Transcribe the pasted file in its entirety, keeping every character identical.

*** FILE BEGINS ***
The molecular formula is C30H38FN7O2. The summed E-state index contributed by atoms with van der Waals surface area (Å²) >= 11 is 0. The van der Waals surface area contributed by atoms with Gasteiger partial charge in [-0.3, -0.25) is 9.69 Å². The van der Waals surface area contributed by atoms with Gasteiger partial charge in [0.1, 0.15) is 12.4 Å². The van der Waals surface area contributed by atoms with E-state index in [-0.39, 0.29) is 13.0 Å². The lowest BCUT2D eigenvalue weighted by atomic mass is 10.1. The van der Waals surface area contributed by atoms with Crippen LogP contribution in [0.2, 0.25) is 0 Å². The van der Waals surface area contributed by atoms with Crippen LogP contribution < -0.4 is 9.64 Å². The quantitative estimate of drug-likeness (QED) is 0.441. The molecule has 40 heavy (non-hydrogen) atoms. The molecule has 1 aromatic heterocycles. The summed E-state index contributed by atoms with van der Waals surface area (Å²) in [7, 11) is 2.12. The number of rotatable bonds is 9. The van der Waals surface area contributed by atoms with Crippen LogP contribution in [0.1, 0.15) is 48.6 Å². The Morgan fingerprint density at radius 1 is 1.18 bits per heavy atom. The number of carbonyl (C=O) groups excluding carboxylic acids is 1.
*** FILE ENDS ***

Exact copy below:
The molecular formula is C30H38FN7O2. The summed E-state index contributed by atoms with van der Waals surface area (Å²) >= 11 is 0. The van der Waals surface area contributed by atoms with Gasteiger partial charge in [-0.3, -0.25) is 9.69 Å². The van der Waals surface area contributed by atoms with Gasteiger partial charge in [0.1, 0.15) is 12.4 Å². The van der Waals surface area contributed by atoms with E-state index in [-0.39, 0.29) is 13.0 Å². The lowest BCUT2D eigenvalue weighted by atomic mass is 10.1. The van der Waals surface area contributed by atoms with Crippen LogP contribution in [0.2, 0.25) is 0 Å². The van der Waals surface area contributed by atoms with Crippen LogP contribution < -0.4 is 9.64 Å². The quantitative estimate of drug-likeness (QED) is 0.441. The molecule has 40 heavy (non-hydrogen) atoms. The molecule has 1 aromatic heterocycles. The summed E-state index contributed by atoms with van der Waals surface area (Å²) in [7, 11) is 2.12. The number of rotatable bonds is 9. The van der Waals surface area contributed by atoms with Crippen LogP contribution in [0.1, 0.15) is 48.6 Å². The Morgan fingerprint density at radius 1 is 1.18 bits per heavy atom. The number of carbonyl (C=O) groups excluding carboxylic acids is 1.